Wind farms seen as danger to marine wildlife

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parts of the North Sea are already being earmarked for European protection including an area nearly 80 miles off the Yorkshire coast which could soon be home to the world’s largest offshore wind farm.

Last autumn a 4,600 sq mile area of Dogger Bank was submitted to the European Commission to be included in a European network of nature protection sites.

However, a vast tract has also been earmarked for a giant wind farm which will generate up to 10 per cent of the nation’s electricity, raising grave concerns about the devastating impact on the marine environment.

Flamborough fisherman Kirk Crimlisk, claims a rising tide of wind farm developments is set to wipe out half of the North Sea, with fishing stocks already suffering as a result of existing turbines.

“The greatest danger to marine wildlife in the North Sea is the amount of wind farms that are being proposed to go up,” he said.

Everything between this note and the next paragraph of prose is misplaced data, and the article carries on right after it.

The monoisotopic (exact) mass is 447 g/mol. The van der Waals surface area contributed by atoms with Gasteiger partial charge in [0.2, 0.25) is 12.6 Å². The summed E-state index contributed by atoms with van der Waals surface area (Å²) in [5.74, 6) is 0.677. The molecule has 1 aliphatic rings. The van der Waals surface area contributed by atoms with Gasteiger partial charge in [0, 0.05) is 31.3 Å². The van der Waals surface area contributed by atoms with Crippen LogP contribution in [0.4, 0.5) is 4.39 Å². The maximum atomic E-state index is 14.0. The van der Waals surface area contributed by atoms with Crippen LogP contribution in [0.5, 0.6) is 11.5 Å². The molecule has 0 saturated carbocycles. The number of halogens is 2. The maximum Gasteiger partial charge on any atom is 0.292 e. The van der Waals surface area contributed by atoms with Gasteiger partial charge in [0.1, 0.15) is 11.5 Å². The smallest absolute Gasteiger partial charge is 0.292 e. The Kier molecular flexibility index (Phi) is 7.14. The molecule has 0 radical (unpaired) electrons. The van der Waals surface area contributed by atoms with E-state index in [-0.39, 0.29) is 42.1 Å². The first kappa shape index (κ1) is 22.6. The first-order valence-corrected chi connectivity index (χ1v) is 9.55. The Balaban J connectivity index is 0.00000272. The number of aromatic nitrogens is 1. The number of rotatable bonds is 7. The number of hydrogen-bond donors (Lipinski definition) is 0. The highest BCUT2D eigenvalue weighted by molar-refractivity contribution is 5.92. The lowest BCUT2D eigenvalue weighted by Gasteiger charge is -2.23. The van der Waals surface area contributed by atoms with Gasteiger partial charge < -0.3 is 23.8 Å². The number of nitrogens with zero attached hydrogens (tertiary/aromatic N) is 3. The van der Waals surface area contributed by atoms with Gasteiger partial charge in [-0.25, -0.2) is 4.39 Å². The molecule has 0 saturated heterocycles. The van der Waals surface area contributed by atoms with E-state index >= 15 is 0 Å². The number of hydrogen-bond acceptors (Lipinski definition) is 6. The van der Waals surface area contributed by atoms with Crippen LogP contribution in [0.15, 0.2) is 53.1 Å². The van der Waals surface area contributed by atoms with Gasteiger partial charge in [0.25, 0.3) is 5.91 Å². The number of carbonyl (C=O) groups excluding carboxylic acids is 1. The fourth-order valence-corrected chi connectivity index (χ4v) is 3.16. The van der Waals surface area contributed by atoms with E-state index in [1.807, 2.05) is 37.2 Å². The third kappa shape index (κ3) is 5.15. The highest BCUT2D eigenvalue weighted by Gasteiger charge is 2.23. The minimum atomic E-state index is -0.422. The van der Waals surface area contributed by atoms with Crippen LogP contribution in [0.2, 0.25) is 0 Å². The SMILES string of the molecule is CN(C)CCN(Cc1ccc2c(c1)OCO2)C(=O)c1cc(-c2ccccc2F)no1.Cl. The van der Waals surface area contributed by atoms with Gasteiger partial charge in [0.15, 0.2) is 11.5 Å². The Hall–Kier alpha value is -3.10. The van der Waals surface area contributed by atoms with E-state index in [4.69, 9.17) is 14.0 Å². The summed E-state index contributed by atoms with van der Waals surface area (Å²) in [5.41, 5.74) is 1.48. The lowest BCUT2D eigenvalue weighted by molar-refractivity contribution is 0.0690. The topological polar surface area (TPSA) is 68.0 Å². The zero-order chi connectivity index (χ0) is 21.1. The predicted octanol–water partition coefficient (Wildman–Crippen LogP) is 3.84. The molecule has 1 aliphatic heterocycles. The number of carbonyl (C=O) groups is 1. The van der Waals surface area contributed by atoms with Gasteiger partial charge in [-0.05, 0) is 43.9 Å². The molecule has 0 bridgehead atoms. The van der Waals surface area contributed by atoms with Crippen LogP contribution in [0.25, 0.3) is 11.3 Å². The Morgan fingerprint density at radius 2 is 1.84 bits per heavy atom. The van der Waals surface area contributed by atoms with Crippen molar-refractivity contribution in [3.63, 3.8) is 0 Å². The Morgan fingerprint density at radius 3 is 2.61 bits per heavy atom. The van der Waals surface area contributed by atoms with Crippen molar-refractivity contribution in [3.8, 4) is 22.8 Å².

The wind farm at Dogger Bank, which is expected to include about 2,600 giant turbines each up to 400ft tall, will cover more than 3,300 sq miles – equivalent to the size of North Yorkshire, England’s largest county.

It is hoped that thousands of jobs will be created as North Yorkshire’s coastal towns play a significant role in supporting the industry.

When the move for European protection was announced last autumn, the Department for Environment, Food and Rural Affairs (Defra) said plans to develop the site as a prime area for offshore wind farms should not be jeopardised.

However, it said plans may have to be modified after being assessed for their environmental impact.

This summer, the Yorkshire Wildlife Trust is planning to carry out the first ecological survey of its kind in an attempt to alleviate growing fears that underwater habitats could be wiped out by the giant turbines.

It will be the first time anyone has dived the English waters of Dogger Bank, which lies between the UK, the Netherlands and Germany.

The area is an important habitat for crabs, brittlestar starfish, jellyfish, clams, plaice, sole and sand eels.

It is also acted as a fertile feeding ground for sea birds.

Kirstin Smith, the trust’s North Sea marine advocacy manager, said that her organisation was keen to work in partnership with developers to ensure that disruption was minimised.

She said: “The Wildlife Trust supports green energy but we are concerned at the moment about putting an offshore wind farm in a marine protected area.

“This gives us an opportunity to have a look and see if the development will have any implications on the wildlife.

“We will be working with the developers to reduce the impact.”